Fiction Picture Books
The Most Magnificent Thing by Ashley Spires
A little girl and her assistant (aka dog) set out to make the most magnificent thing. They start off full of energy and zest. But as the mistakes and rejects start to pile up, the inventor and assistant start to get more fed up until one smashed finger results in an explosion. The assistant suggests a walk, which the girl doubts will help, but finds a surprisingly good idea to brighten her spirits and give her a fresh new attack on the problem.
- Creative Readers: A fantastic story about perseverance and learning through mistakes, especially during a creative process such as inventing. A great book to use when talking about making revisions, problem solving, or creative strategies.
- Realistic Fiction Fans & Animal Fans: The little girl and her assistant are sure fun to follow around, and the illustrations are fantastic. Pretty much anyone should find something to enjoy in this book.
- Compare/Contrast Fans: Read this one and Andrea Beatty’s Rosie Revere, Engineer about another little inventor.
The Guild of Geniuses by Dan Santat
Mr Pip is Fredrick Lipton's best friend. Mr Pip is a monkey. Fredrick Lipton is a famous actor. When Fredrick's birthday comes around Mr Pip gets up early to get his present ready, but then he realizes his friend has all sorts of fabulous presents from lots of famous people. Would he even want Mr Pip's gift? Fredrick realizes Mr Pip is down, so he takes him to all the vets in town and when they can't provide an answer to his despondency, he leaves him with the Guild of Geniuses to figure out what's wrong while he goes on a two week movie shoot. The Guild puts their collective genius together, but seemingly fails to solve the mystery of Mr Pip's blues.
- Friendship Story Fans: This is a sweet story about friendship and value that money can't buy.
- Humor Fans & Problem Solving Fans: The Guild of Geniuses provide humorous entertainment along the way with their various ideas and remind readers that sometimes the answer is so simple we miss it by overthinking.
This Is My Book! by Mark Pett
Mark Pett introduces himself and explains what an author and illustrator does. He creates a panda character and then the panda proceeds to mess up all of Pett's plans for the book.
- Kids Learning Parts of a Book: This is a good choice for introducing who an author is, who an illustrator is, and what a character is when teaching parts of a book.
- Humor Fans & Interactive Book Fans: Kids will likely be thrilled by how the panda messes things up and enjoy the interactive parts of the book (a pull tab and pop-up are added by the panda against Pett's wishes).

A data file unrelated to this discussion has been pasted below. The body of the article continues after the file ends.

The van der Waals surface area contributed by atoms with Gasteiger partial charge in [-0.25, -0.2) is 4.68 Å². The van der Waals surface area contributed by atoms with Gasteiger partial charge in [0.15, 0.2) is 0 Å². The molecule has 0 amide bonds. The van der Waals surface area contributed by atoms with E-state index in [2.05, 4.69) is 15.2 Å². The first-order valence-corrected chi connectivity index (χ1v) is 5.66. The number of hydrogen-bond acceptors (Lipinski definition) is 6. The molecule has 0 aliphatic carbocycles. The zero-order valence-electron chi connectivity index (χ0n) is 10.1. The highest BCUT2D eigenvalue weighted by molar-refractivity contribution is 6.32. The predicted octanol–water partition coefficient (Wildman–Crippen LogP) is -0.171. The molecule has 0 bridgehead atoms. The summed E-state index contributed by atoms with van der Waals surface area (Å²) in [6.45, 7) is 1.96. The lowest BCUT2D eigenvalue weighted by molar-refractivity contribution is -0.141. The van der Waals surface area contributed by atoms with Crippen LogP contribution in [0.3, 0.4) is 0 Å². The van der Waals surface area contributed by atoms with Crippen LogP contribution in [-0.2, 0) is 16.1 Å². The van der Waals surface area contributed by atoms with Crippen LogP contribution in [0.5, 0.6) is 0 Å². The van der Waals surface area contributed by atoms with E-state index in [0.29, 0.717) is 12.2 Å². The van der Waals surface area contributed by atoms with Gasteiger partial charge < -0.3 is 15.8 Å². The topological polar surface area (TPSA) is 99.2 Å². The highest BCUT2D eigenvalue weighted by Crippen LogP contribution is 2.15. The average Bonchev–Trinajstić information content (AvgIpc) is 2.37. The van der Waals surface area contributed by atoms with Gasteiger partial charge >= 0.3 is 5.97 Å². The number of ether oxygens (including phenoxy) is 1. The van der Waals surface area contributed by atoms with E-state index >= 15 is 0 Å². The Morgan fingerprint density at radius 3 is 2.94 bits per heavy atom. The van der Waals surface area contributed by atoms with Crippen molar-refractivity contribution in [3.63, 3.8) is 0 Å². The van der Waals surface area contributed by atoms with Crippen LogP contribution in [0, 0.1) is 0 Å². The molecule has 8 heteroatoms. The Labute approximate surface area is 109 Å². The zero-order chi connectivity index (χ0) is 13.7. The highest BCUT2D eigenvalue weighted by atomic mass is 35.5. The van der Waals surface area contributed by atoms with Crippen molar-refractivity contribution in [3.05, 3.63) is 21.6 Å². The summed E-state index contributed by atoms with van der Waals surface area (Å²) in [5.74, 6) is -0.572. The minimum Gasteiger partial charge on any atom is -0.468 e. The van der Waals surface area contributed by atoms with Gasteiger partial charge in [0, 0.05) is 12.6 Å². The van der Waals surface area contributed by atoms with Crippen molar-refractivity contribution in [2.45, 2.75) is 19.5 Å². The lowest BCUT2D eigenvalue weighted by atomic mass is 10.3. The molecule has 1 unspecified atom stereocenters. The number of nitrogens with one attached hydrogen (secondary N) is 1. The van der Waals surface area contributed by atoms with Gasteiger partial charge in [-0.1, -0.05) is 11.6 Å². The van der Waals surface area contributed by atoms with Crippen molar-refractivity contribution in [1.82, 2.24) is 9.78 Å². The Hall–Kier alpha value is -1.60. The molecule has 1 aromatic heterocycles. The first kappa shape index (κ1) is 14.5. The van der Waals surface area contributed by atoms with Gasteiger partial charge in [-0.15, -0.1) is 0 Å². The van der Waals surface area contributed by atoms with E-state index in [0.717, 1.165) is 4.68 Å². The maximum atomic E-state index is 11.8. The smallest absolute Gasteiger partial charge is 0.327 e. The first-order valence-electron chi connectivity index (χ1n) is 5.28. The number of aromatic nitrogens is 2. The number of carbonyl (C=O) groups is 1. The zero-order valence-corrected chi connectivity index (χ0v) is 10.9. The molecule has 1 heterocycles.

Ideas Are All Around by Philip C. Stead
Philip C. Stead and his dog Wednesday go on a walk as the author tries to decide what to write his story about. In the end, the walk and process of brainstorming becomes the story.
- Stream of Consciousness Fans: There are not many picture books that can illustrate what a stream of consciousness story is like. (In fact, I can’t think of any others besides this one.) But it also isn’t as annoying as some of the “classic” adult books written in this style. It’s a light intro.
- Those Needing a Creative Boost: This story definitely encourages readers that anything can be turned into a story, and inspiration is all around if you only look.
- Unique Art Fans: The unique illustration style that combines photographs and painted pictures fits the theme of this book. It should encourage artists to think outside the box.
If I Built a Car by Chris Van Dusen
A kid with a fantastic imagination describes to his dad his dream car.
- Rhyming Text Fans/Read Aloud Fans: Van Dusen’s spectacular rhyming makes this a very fun read aloud.
- Scifi Fans/Fantasy Fans/Imaginative Readers: A delightfully fun book that imagines the perfect car. Keep the imagination going by asking readers what they'd add, change, or do different in their dream car. And if you like this one, also snatch up Van Dusen’s similar If I Built a House.
- Easter Egg Fans: Keep an eye out, Van Dusen’s other picture book stars Mr. Magee and Dee are hiding in the illustrations somewhere in here.
In the Bag: Margaret Knight Wraps It Up by Monica Kulling, ill. by David Parkins
A picture book biography of Margaret Knight, a factory worker in the 1800s who beat the odds, made history, and went on to become a patent-holding semi-famous inventor.
- Inventor Fans/Biography Fans: Fantastic picture book about a woman inventor who holds many patents, one of which was a machine that makes paper grocery bags. If you're studying inventors, make sure you include this amazing lady along with Edison and Bell.
- Fans of Stories of Real Kids Who Changed Their World: Not only was Margaret Knight a woman not afraid to tinker around with tools when it wasn't fashionable, she's inspirational for kids too. She invented a safety device for looms when she was just a child that saved hundreds of lives. She’s a great example that being small doesn’t mean you can’t make a huge impact.
Some Writer!: the Story of E.B. White by Melissa Sweet
Melissa Sweet introduces readers to the author of Stuart Little and Charlotte's Web through her own text and illustrations describing his life from childhood through college at Cornell on to his rambling years, work at The New Yorker and eventually his retreat to Maine and a quieter writing life until his death. Included are numerous photographs of White and his family, primary sources (such as manuscripts and childhood notes) and quotes from both White and other famous writers who knew him.